• The NRI for prices charged in Q1 2022 fell to 46 from the record high of 53 in Q4 2021. Looking ahead, the views of respondents are fairly evenly split, with 49% of respondents expecting the prices their firms charge to increase, while 48% anticipate prices to remain unchanged. Only 3% expect prices to decline.
• The NRI for materials costs in Q1 2022 is 75, the highest reading since the question was first asked in 1984. For a third consecutive survey, no respondents report materials costs declined.
• The percentage of respondents indicating that wages rose in Q1 2022 is 70% in April, up from 60% in the January survey, and the highest in the survey’s 40-year history. This is the seventh consecutive survey in which the NRI for wages has increased. In addition, for a fourth consecutive survey, no respondents report that wages declined at their firms.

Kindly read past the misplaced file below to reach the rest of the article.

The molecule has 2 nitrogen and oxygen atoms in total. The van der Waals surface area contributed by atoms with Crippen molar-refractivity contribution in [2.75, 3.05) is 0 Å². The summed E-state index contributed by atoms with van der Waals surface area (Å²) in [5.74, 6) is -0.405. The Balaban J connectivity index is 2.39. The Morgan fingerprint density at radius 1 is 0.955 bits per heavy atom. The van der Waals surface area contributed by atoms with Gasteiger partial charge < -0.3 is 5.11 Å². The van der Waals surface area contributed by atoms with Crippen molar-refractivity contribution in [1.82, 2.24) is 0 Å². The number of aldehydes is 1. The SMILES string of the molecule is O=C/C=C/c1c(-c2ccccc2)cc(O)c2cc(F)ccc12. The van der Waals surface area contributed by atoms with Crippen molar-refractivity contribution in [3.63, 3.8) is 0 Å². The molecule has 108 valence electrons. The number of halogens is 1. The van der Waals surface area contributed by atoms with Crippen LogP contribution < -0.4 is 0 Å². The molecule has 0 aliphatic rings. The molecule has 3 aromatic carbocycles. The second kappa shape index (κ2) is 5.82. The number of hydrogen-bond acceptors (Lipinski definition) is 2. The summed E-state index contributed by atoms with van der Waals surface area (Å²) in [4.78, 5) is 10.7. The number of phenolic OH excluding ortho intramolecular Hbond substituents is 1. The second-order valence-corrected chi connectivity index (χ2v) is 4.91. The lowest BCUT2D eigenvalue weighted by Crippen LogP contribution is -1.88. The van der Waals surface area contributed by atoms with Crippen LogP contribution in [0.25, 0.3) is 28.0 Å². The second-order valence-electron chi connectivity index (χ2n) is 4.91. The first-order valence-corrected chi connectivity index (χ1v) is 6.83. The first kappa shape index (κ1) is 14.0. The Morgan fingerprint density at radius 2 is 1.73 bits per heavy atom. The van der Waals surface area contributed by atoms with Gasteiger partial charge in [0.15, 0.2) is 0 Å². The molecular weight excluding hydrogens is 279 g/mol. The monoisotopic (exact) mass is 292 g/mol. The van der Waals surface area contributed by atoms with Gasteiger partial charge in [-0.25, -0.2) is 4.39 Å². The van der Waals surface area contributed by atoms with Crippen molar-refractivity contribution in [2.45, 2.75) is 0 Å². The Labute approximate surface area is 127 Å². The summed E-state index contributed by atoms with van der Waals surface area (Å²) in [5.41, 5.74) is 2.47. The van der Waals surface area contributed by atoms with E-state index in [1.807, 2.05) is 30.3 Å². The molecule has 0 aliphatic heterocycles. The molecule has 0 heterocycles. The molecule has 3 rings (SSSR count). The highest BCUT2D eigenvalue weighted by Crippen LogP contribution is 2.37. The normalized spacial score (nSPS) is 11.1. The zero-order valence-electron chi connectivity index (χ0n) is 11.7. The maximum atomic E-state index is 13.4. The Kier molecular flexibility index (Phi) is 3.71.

• Respondents express a wide range of views about the likelihood that the U.S. will enter a recession over the next 12 months. One out of eight respondents puts the probability at more than 50%, while nearly half (49%) of respondents puts the probability at 25% or less. Roughly one-third (38%) of respondents puts the probability at 26% to 50%.
• Thirty-one percent of respondents report rising employment at their firms, similar to results in the last three surveys. Looking ahead to the next three months, however, fewer respondents are optimistic than in the January survey. The share of respondents expecting rising employment at their firms is 39%, below the 50% reported in the January survey.
• Investment for many companies remained elevated in Q1 2022, with the NRI for capital spending at 40, down slightly from 42 in Q4, and the second-highest level in seven years. The forward-looking NRI for capital spending increased from 38 in January to 40 in the April survey.
• The NRI for equipment, information, and communications technology spending is 47, unchanged from the January survey, and the highest reading since Q4 2018. Approximately one-half of respondents notes rising activity in Q1 2022. The forward-looking NRI for equipment and IT spending rose from 40 in the January survey to 48 in the current survey. Forty-eight percent of respondents anticipate increased equipment and IT spending at their firms over the coming three months, with no respondents anticipating declines.